About William H Barnes, SGT (USA)
William Henry Barnes (c. 1840 or 1845-December 24, 1866) was a Union Army soldier during the American Civil War and a recipient of America's highest military decoration—the Medal of Honor.
Barnes worked as a farmer before enlisting in the Army from Norfolk, Virginia, on February 11, 1864. He joined as a private into Company C of the 38th United States Colored Infantry Regiment. His enlistment papers record his age as 23, implying a birth year of 1840 or 1841, but other sources give his birth as 1845.
At the Battle of Chaffin's Farm, on September 29, 1864, Barnes' regiment was among a division of black troops assigned to attack the center of the Confederate defenses at New Market Heights. The defenses consisted of two lines of abatis and one line of palisades manned by Brigadier General John Gregg's Texas Brigade. The attack was met with intense Confederate fire; over fifty percent of the black troops were killed, captured, or wounded. Barnes was awarded the Medal of Honor for being "[a]mong the first to enter the enemy's works; although wounded." His medal was issued six months after the battle, on April 6, 1865, and he was promoted to Sergeant another three months later, on July 1, 1865.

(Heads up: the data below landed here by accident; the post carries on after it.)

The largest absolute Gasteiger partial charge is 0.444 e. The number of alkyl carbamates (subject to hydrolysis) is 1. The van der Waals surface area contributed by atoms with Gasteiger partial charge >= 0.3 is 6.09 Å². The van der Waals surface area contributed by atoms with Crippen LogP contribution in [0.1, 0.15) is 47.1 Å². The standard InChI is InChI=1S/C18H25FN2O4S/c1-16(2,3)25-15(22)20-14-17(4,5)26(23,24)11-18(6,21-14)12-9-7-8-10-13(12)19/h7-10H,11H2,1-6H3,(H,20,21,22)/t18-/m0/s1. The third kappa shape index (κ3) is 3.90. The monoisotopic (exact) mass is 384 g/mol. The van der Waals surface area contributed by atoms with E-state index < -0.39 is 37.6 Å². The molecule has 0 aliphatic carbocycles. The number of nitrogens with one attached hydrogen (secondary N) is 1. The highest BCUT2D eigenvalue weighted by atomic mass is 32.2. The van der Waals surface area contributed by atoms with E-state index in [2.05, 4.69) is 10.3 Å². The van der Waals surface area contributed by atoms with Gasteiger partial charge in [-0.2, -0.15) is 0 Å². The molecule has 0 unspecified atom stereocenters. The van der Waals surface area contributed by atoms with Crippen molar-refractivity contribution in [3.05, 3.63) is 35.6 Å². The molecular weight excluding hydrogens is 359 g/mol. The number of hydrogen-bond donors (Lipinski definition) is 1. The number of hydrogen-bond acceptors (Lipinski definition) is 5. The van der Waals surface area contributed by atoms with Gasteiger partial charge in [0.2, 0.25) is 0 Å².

Barnes remained in the Army after the war, traveling to Texas with his regiment. He died of tuberculosis at an Army hospital in Indianola on December 24, 1866. A marker in his memory was placed in San Antonio National Cemetery, San Antonio, Texas.
Medal of Honor citation
Rank and organization: Private, Company C, 38th U.S. Colored Troops. Place and date: At Chapins Farm, Va., September 29, 1864. Entered service at:------. Birth: St. Marys County, Md. Date of issue April 6, 1865.
Among the first to enter the enemy's works; although wounded